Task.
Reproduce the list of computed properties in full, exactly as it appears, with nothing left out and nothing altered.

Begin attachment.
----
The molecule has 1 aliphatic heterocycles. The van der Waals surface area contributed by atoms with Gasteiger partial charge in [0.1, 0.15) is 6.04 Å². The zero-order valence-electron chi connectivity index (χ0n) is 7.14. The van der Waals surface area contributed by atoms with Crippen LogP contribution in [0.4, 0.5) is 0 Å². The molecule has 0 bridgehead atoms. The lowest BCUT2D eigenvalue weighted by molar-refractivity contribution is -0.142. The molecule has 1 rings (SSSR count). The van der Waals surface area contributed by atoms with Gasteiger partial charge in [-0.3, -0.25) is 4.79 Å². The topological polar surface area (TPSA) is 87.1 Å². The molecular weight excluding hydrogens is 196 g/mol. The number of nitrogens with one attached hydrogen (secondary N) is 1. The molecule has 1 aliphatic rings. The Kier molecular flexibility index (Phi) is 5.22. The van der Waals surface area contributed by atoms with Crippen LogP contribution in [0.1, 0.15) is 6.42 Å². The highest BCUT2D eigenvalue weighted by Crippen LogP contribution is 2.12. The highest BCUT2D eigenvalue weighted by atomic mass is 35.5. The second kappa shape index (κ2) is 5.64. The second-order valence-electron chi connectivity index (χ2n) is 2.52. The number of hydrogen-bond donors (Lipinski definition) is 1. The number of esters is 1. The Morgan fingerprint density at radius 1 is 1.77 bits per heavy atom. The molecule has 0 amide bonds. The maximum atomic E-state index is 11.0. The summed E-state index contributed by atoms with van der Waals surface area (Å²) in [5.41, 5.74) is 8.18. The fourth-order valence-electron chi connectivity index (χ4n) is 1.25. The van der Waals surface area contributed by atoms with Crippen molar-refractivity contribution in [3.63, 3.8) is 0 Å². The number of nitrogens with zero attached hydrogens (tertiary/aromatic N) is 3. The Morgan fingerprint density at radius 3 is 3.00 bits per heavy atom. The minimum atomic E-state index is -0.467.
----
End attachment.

The molecule has 1 aliphatic heterocycles. The van der Waals surface area contributed by atoms with Gasteiger partial charge in [0.1, 0.15) is 6.04 Å². The zero-order valence-electron chi connectivity index (χ0n) is 7.14. The van der Waals surface area contributed by atoms with Crippen LogP contribution in [0.4, 0.5) is 0 Å². The molecule has 0 bridgehead atoms. The lowest BCUT2D eigenvalue weighted by molar-refractivity contribution is -0.142. The molecule has 1 rings (SSSR count). The van der Waals surface area contributed by atoms with Gasteiger partial charge in [-0.3, -0.25) is 4.79 Å². The topological polar surface area (TPSA) is 87.1 Å². The molecular weight excluding hydrogens is 196 g/mol. The number of nitrogens with one attached hydrogen (secondary N) is 1. The molecule has 1 aliphatic rings. The Kier molecular flexibility index (Phi) is 5.22. The van der Waals surface area contributed by atoms with Crippen LogP contribution in [0.1, 0.15) is 6.42 Å². The highest BCUT2D eigenvalue weighted by Crippen LogP contribution is 2.12. The highest BCUT2D eigenvalue weighted by atomic mass is 35.5. The second kappa shape index (κ2) is 5.64. The second-order valence-electron chi connectivity index (χ2n) is 2.52. The number of hydrogen-bond donors (Lipinski definition) is 1. The number of esters is 1. The Morgan fingerprint density at radius 1 is 1.77 bits per heavy atom. The molecule has 0 amide bonds. The maximum atomic E-state index is 11.0. The summed E-state index contributed by atoms with van der Waals surface area (Å²) in [5.41, 5.74) is 8.18. The fourth-order valence-electron chi connectivity index (χ4n) is 1.25. The van der Waals surface area contributed by atoms with Crippen molar-refractivity contribution in [3.63, 3.8) is 0 Å². The number of nitrogens with zero attached hydrogens (tertiary/aromatic N) is 3. The Morgan fingerprint density at radius 3 is 3.00 bits per heavy atom. The minimum atomic E-state index is -0.467.